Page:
Sure, the ending of the film, where three of our heroes rest on a beach having escaped the carnage at the military base (because there's always carnage to cap one of these films, no matter where it's set), seems kind of hopeful, but is it? This is three people, living out in the open on a beach, presumably on an island out in the middle of nowhere. If there aren't any zombies there the humans can probably live for a few comfortable years before they die, but this isn't a large enough group to rebuild society. They get their happy ending but it's with a big asterisk hanging over it. They survived, but everyone else is dead and that's it. After this the zombies will keep on roaming, never having to die, but humans will be obliterated within a decade or two and there won't be anymore. It's s scary thought but one the film handles really well considering.
But then, in general, this film really handles its subject matter well. It's a dark and violent movie that never lets up, always keeping the pressure on its characters, always ratcheting up the tension and the terror. By the end of it, when all hell breaks loose and the zombies finally invade the base, it comes as a release. We get to watch a bunch of characters die (and, for the most part, it's all well-deserved deaths), with all the tension leading right into zombie carnage. The film builds and builds so that when it finally gets to the climax you're ready for it to release. It's creates this case where the scares hit harder because you've been on the edge of your seat, watching the humans figuratively tear each other apart only to then have the zombies literally do it. It's horrible and painful but because of everything you've felt up to that point it's also a total rush.
Of course, the zombie gore itself is great, as we should expect from this films. As it's a horror movie made in 1985, all the effects are practical in nature without a hint of CGI (that would change in later Dead films, sadly), and because of that every bite and gush of blood and tear of flesh is visceral and disgusting. As I've noted before, it's not a good zombie film until you have a proper disembowling, and this film not only delivers on one of those but also in so many other grotesque ways for people to die that Day of the Dead certainly takes the crown for most violently gross of all the Dead films.
It's all in service of painting that bleak story for the film. Romero always packed a message into his movies, and the fact that humanity couldn't be trusted to keep it together when it was pushed to the brink was an obvious point Romero wanted to make here. Viewed through the lens of our modern era, with MRA idiots abounding Online, I do think there's a second message to take away, that of the dangers of toxic masculinity. I don't think it's an error or oversight that the hero of the film is a woman this time around (more so than in the previous two films Romero directed) and that all the villains (and you could easily describe all the military men in this film as the villains) are aggressive, gun-toting men. Romero was making a point about genders, about toxic behavior, about differences in personalities, and maybe poking a little at the kinds of people that would continue serving in a military force (especially after it's clear the government collapsed).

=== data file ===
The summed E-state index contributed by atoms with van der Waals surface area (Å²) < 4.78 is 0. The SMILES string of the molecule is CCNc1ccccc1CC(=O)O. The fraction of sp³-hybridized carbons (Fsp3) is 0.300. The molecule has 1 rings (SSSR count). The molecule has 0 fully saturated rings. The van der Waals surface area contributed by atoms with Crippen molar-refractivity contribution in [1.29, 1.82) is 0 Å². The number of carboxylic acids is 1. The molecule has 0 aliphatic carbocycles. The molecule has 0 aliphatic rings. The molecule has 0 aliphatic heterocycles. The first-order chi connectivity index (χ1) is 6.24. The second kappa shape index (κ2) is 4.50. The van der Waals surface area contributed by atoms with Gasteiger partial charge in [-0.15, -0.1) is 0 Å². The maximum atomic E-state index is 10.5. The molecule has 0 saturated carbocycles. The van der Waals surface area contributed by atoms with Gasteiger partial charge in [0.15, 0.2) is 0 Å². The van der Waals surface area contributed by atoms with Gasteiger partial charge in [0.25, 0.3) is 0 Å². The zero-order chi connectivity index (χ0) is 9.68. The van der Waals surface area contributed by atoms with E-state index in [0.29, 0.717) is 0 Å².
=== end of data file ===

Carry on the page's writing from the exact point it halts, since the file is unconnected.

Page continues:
He wanted to draw a line in the sand and show where he thought different groups would fall. He was saying that there are certain types of people that could survive in an apocalypse like this (or at least not violently destroy themselves) and it wasn't the gun-toting idiots. Those looking for a different path, those that saw that we needed to find a new way to live, were the only ones that had any hope of survival. In a way it's a perspective of anger versus acceptance, if you will (and the movie even starts with a bit of bargaining, considering the opening of the movie). There' no point to fight against what happens, you have to find a way to evolve past it.
But then the film illustrates that there's no hope in that either. Some might survive, but humanity is dead in the end. It's dark, it's bleak, and it's a horrible, yet entirely fitting, end to the trilogy. For a solid two decades the Dead series ended with this film and, in a way, it was a proper, fitting ending for the series, a cautionary tale of where we were headed and what we needed to avoid.
And then Romero made a fourth film in the series, Land of the Dead, and ruined it all...